Zach Cummins -- B. Riley Securities -- Analyst

Good to know. That's extremely helpful. I appreciate the insight, and thanks again, guys, for taking my questions.

Franklin Byrd -- Chief Financial Officer

Thanks, Zach.

Joe Head -- Co-Founder and Chief Technology Officer

Thanks, Zach.

Operator

Your next question is from Russell Cleveland with RENN Capital. Your line is open.

Russell Cleveland -- RENN Capital -- Analyst

Thanks for the call. One suggestion, I do a lot of these calls is limit the questions to people, so you don't have someone talking for 20 minutes. But I've got a very simple question. It seems like Shield is such a great idea and the sales cycle seems to be way off here.

So give me some flavor about the sales cycle. I mean, it seems like a no-brainer for companies to join this. And you mentioned in your comments that it was more like other software. So give me some thoughts on why the sales cycle was long and how -- what do we think we're going to have to do here to get the Shield moving as it should be? So, it's all about the sales cycle, if you could comment on that.

Joe Head -- Co-Founder and Chief Technology Officer

Yes, 100%. This is a product which is highly differentiated from anything we've ever seen for. I've been in the market for years, and years as well. The distinction is the buying centers are the buying centers, right? And they're accustomed to buying software and services in a certain way, right? So no matter how innovative Shield is, you're still going to have to be beholden to the process that a typical large comp procurement would go through.

And I think that was the thing that we didn't really respect, and we were doing some of our early planning. And again, I think you're spot on that the thing that we need is going to kind of break us through the impasse is, once we get enough momentum with early adopters, and those early adopters are kind of proving what we say it does, along with these reviews and independent test, that that's going to be the thing that's going to really help open up the dam have you and really start driving a huge amount of opportunities to Shield. Does that answer your question?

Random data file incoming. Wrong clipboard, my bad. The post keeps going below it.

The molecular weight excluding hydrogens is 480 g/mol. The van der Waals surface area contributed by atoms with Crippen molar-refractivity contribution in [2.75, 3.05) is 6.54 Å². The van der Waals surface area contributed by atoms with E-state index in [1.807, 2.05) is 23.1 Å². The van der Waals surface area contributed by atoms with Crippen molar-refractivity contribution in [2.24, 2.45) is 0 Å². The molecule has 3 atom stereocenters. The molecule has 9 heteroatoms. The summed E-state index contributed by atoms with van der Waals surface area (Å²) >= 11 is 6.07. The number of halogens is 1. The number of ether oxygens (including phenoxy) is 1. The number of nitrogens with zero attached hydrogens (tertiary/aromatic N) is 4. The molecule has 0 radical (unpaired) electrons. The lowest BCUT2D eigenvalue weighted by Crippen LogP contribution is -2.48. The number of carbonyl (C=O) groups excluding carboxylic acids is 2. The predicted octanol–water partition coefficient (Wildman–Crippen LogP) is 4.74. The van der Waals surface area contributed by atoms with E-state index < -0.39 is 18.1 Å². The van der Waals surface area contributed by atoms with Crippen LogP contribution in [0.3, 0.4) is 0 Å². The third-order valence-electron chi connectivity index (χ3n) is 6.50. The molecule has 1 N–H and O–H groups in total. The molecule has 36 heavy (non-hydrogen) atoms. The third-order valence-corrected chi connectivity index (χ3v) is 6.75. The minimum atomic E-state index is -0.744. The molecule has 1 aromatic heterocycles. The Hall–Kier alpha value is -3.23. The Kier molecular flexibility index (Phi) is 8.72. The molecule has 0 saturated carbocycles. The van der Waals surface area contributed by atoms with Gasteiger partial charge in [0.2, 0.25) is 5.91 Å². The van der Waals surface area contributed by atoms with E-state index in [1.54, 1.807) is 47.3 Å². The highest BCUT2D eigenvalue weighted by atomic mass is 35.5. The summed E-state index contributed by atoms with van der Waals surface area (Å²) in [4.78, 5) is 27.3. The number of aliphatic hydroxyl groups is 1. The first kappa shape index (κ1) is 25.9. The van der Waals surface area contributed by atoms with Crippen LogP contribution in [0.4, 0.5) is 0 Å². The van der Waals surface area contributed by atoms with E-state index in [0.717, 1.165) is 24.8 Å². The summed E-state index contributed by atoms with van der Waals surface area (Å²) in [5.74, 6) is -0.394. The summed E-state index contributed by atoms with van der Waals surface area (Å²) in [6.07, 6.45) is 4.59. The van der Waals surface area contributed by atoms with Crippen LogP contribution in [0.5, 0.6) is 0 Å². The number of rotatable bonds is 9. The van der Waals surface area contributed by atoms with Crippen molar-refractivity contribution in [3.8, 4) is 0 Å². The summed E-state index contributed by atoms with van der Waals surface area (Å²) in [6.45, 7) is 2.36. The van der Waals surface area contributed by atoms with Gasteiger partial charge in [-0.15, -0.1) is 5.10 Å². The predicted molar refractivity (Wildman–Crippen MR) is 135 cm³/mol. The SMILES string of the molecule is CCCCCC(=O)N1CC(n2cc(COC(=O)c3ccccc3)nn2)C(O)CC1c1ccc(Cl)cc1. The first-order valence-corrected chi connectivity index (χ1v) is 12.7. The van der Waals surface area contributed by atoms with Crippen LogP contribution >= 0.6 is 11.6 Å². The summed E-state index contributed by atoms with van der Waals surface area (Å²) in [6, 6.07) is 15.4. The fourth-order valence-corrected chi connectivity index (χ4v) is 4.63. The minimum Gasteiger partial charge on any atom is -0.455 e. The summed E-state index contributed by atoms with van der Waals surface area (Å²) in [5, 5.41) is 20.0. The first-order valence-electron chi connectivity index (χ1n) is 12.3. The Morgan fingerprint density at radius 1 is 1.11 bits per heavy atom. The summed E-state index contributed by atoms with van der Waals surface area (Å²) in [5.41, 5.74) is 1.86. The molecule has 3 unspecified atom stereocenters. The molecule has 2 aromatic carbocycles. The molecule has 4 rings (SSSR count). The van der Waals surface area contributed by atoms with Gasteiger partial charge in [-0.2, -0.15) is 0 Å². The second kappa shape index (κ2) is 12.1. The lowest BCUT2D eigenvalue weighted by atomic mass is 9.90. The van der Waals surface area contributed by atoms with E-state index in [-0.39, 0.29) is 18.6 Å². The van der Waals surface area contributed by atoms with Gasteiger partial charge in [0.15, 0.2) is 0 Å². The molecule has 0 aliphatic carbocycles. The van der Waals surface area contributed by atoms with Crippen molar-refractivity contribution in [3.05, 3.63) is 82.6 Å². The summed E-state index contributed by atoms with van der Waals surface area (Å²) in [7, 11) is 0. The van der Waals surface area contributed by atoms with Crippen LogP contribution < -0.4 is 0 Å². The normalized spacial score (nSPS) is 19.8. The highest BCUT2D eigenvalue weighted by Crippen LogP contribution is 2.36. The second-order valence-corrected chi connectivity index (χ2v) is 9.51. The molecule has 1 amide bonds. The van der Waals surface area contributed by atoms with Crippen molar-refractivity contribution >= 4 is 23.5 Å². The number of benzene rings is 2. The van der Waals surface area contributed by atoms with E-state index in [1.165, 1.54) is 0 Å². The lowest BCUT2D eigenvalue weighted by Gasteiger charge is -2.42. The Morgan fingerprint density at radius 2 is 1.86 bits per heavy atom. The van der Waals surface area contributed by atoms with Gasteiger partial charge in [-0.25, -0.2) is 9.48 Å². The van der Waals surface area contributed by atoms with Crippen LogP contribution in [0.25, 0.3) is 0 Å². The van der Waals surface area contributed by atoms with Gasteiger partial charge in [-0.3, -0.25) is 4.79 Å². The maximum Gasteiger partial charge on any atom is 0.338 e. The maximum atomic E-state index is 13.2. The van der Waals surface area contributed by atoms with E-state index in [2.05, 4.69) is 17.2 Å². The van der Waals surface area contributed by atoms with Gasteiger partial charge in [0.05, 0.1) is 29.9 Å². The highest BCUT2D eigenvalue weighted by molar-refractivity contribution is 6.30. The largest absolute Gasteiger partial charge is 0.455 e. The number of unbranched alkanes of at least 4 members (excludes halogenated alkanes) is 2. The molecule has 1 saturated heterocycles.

Russell Cleveland -- RENN Capital -- Analyst

Well, yes, is it -- are we talking 30 days, 90 days, six months, a year, what's your thought on the process now? And maybe we just don't know.

Joe Head -- Co-Founder and Chief Technology Officer

Well, I think the typical sales cycle right now is closer to six months. I think once we get that critical mass of customers under our belt, it's going to shrink significantly. Probably the most aggressive we would ever see it was going to be probably 30 days, and that's once you're well established, you're well-known, and your value is well understood. In fact, last quarter, I believe we had one customer that cradle to grave was less than 60 days.

So some of those are happening now, but I wouldn't say that that's the norm. That's more the outlier than what we're seeing.

Russell Cleveland -- RENN Capital -- Analyst

Cradle to wedding, you said grave. 

Joe Head -- Co-Founder and Chief Technology Officer

Yes, I guess cradle to wedding.

Russell Cleveland -- RENN Capital -- Analyst

That's the order.

Joe Head -- Co-Founder and Chief Technology Officer

Fact worth of words.

Russell Cleveland -- RENN Capital -- Analyst

OK. Thank you so much. I appreciate it.

Joe Head -- Co-Founder and Chief Technology Officer

Thanks, Russell.

Franklin Byrd -- Chief Financial Officer

Thanks, Russell.

Operator

[Operator instructions] Your next question is from Howard Brous with Wellington Shield.

Howard Brous -- Wellington Shields LLC -- Analyst

Joe, you had mentioned earlier -- how are you, Joe? How is everyone today? [Inaudible] What? Say again?

Joe Head -- Co-Founder and Chief Technology Officer

No, we are doing very great. Go ahead, Howard, sorry.

Howard Brous -- Wellington Shields LLC -- Analyst

Right. Two things. One, tell me about -- you mentioned two specific reports, one from IDC and one from CMO that talks about Shield, and that it works. You mentioned you're spending that -- go ahead, you talk.

Gary Davis -- Chief Marketing Officer

Let me clarify that. I'll start with that one. The -- what we said, we had an independent testing company called Ten Mile Square which actually compared the Shield to our marketing claims. And we got the report back, and I'm happy to report that -- I'm happy to say that the report was very favorable and that we -- that Shield does, in fact, do what we claim it does, which is really what we expect.